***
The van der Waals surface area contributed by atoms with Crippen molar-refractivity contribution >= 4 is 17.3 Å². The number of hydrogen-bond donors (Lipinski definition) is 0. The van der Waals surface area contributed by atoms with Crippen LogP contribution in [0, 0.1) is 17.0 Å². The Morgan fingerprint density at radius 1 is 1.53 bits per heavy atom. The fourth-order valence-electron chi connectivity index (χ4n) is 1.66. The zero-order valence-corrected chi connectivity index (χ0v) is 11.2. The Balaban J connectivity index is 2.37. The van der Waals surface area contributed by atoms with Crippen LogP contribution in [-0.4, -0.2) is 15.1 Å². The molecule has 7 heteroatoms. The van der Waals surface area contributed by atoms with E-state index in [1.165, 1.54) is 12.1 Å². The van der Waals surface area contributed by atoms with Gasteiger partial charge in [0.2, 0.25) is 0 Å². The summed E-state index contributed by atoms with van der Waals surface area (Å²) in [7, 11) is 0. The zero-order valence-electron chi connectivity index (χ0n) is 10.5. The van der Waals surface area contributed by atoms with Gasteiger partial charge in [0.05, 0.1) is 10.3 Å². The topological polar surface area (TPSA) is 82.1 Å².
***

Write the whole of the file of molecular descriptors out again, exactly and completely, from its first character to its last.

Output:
The van der Waals surface area contributed by atoms with Crippen molar-refractivity contribution >= 4 is 17.3 Å². The number of hydrogen-bond donors (Lipinski definition) is 0. The van der Waals surface area contributed by atoms with Crippen LogP contribution in [0, 0.1) is 17.0 Å². The Morgan fingerprint density at radius 1 is 1.53 bits per heavy atom. The fourth-order valence-electron chi connectivity index (χ4n) is 1.66. The zero-order valence-corrected chi connectivity index (χ0v) is 11.2. The Balaban J connectivity index is 2.37. The van der Waals surface area contributed by atoms with Crippen LogP contribution in [-0.4, -0.2) is 15.1 Å². The molecule has 7 heteroatoms. The van der Waals surface area contributed by atoms with E-state index in [1.165, 1.54) is 12.1 Å². The van der Waals surface area contributed by atoms with Gasteiger partial charge in [0.2, 0.25) is 0 Å². The summed E-state index contributed by atoms with van der Waals surface area (Å²) in [7, 11) is 0. The zero-order valence-electron chi connectivity index (χ0n) is 10.5. The van der Waals surface area contributed by atoms with Gasteiger partial charge in [0.05, 0.1) is 10.3 Å². The topological polar surface area (TPSA) is 82.1 Å².